Congenital Vallecular Cyst in a Two-Month-Old Boy: A Case Report
Vallecular cysts are an uncommon cause of airway obstruction in children. It consists of glandular respiratory epithelium lined by squamous epithelium. The diagnosis of this rare entity is often difficult to establish due to its symptomatologic overlap with various pediatric conditions. Here, I report the first case of vallecular cyst in Qassim, Saudi Arabia diagnosed in an infant with upper airway symptoms and failure to thrive. He was diagnosed by Flexible fiberoptic laryngoscopy and underwent successful surgical excision. Postoperative course was uneventful, and a onemonth follow-up revealed complete recovery.
Vallecular, Stridor, Laryngeal, Cyst, Infant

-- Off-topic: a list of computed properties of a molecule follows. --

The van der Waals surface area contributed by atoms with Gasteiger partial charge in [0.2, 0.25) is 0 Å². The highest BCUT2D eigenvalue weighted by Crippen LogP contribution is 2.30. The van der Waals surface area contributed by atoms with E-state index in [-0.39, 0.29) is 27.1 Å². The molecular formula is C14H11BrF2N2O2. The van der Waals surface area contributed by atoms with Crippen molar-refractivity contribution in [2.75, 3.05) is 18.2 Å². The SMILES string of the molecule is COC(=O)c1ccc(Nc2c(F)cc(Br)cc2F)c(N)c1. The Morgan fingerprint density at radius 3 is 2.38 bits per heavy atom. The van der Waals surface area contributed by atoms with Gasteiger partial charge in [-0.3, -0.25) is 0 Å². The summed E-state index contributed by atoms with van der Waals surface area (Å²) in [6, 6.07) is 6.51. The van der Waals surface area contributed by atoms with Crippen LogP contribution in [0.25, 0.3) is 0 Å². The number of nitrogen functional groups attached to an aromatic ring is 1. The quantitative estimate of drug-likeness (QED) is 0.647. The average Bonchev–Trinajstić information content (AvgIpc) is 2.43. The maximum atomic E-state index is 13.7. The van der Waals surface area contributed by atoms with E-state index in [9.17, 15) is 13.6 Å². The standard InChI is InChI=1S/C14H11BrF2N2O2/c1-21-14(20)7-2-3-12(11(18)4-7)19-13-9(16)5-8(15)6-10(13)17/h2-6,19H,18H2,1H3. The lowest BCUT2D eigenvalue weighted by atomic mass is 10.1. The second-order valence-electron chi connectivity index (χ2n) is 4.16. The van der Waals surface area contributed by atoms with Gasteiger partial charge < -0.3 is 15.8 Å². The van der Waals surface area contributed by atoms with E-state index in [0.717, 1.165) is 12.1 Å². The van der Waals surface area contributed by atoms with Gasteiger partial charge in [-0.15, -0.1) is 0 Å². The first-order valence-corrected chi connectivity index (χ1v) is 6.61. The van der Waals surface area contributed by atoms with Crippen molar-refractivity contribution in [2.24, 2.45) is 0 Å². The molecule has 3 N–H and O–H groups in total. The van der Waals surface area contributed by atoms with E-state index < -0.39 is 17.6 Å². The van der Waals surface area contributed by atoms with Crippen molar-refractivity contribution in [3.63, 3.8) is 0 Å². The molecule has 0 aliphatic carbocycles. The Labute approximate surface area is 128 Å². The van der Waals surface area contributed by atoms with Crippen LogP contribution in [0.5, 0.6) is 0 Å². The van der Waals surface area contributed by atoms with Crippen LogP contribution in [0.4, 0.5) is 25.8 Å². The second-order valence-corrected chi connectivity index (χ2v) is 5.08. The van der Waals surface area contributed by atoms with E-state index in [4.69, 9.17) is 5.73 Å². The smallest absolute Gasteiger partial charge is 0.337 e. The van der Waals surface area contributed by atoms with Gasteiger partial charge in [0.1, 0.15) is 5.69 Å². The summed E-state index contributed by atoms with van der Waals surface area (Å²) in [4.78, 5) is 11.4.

Vallecular cysts are an uncommon cause of airway obstruction in children, with an incidence of approximately 1.87 to 3.49 per 100,000 births . Moreover, approximately 0.9 to 2 percent of infants born with stridor have vallecular cysts . Laryngeal cysts usually develop within the first week of life, however, the diagnosis is often established later . Vallecular cysts are ductal variants of laryngeal cysts that develop through the obstruction of the salivary gland ducts and mucinous glands at the vallecular and tongue base causing airway compromise [4,5].
From a histological perspective, the vallecular cysts consist of glandular respiratory epithelium lined by squamous epithelium. The preponderance of glandular and lymphoid tissue in the area facilitates the development of these cysts usually due to mucocele infection and inflammation following upper respiratory tract infection [6-8]. The diagnosis of this rare entity is often difficult to establish due to its symptomatologic overlap with various pediatric conditions. Here, I report the first case of vallecular cyst in Qassim, Saudi Arabia diagnosed in an infant with upper airway symptoms and failure to thrive.